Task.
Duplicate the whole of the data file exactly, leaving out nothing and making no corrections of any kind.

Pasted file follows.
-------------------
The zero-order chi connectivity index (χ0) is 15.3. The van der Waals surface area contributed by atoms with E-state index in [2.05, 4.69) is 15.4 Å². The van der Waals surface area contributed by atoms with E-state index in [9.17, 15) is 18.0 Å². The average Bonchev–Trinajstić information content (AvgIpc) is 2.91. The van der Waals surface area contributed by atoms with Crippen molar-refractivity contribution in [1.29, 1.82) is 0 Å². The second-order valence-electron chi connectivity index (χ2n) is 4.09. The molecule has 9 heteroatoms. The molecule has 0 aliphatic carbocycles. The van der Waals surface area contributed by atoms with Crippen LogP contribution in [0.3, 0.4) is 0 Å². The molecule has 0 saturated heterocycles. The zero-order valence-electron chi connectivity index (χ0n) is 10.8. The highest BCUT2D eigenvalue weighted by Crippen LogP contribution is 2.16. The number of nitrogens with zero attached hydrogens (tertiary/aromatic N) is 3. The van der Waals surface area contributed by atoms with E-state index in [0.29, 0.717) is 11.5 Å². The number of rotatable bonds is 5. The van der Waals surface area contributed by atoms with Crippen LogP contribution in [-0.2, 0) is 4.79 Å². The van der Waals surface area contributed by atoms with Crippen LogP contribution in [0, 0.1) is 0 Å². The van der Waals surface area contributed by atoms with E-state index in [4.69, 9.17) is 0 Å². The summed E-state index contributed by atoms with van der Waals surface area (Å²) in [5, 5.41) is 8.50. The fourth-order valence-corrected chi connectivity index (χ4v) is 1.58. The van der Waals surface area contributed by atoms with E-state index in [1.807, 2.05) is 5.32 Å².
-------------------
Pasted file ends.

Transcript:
The zero-order chi connectivity index (χ0) is 15.3. The van der Waals surface area contributed by atoms with E-state index in [2.05, 4.69) is 15.4 Å². The van der Waals surface area contributed by atoms with E-state index in [9.17, 15) is 18.0 Å². The average Bonchev–Trinajstić information content (AvgIpc) is 2.91. The van der Waals surface area contributed by atoms with Crippen molar-refractivity contribution in [1.29, 1.82) is 0 Å². The second-order valence-electron chi connectivity index (χ2n) is 4.09. The molecule has 9 heteroatoms. The molecule has 0 aliphatic carbocycles. The van der Waals surface area contributed by atoms with Crippen LogP contribution in [0.3, 0.4) is 0 Å². The molecule has 0 saturated heterocycles. The zero-order valence-electron chi connectivity index (χ0n) is 10.8. The highest BCUT2D eigenvalue weighted by Crippen LogP contribution is 2.16. The number of nitrogens with zero attached hydrogens (tertiary/aromatic N) is 3. The van der Waals surface area contributed by atoms with E-state index in [0.29, 0.717) is 11.5 Å². The number of rotatable bonds is 5. The van der Waals surface area contributed by atoms with Crippen LogP contribution in [-0.2, 0) is 4.79 Å². The van der Waals surface area contributed by atoms with Crippen LogP contribution in [0, 0.1) is 0 Å². The van der Waals surface area contributed by atoms with E-state index in [4.69, 9.17) is 0 Å². The summed E-state index contributed by atoms with van der Waals surface area (Å²) in [5, 5.41) is 8.50. The fourth-order valence-corrected chi connectivity index (χ4v) is 1.58. The van der Waals surface area contributed by atoms with E-state index in [1.807, 2.05) is 5.32 Å².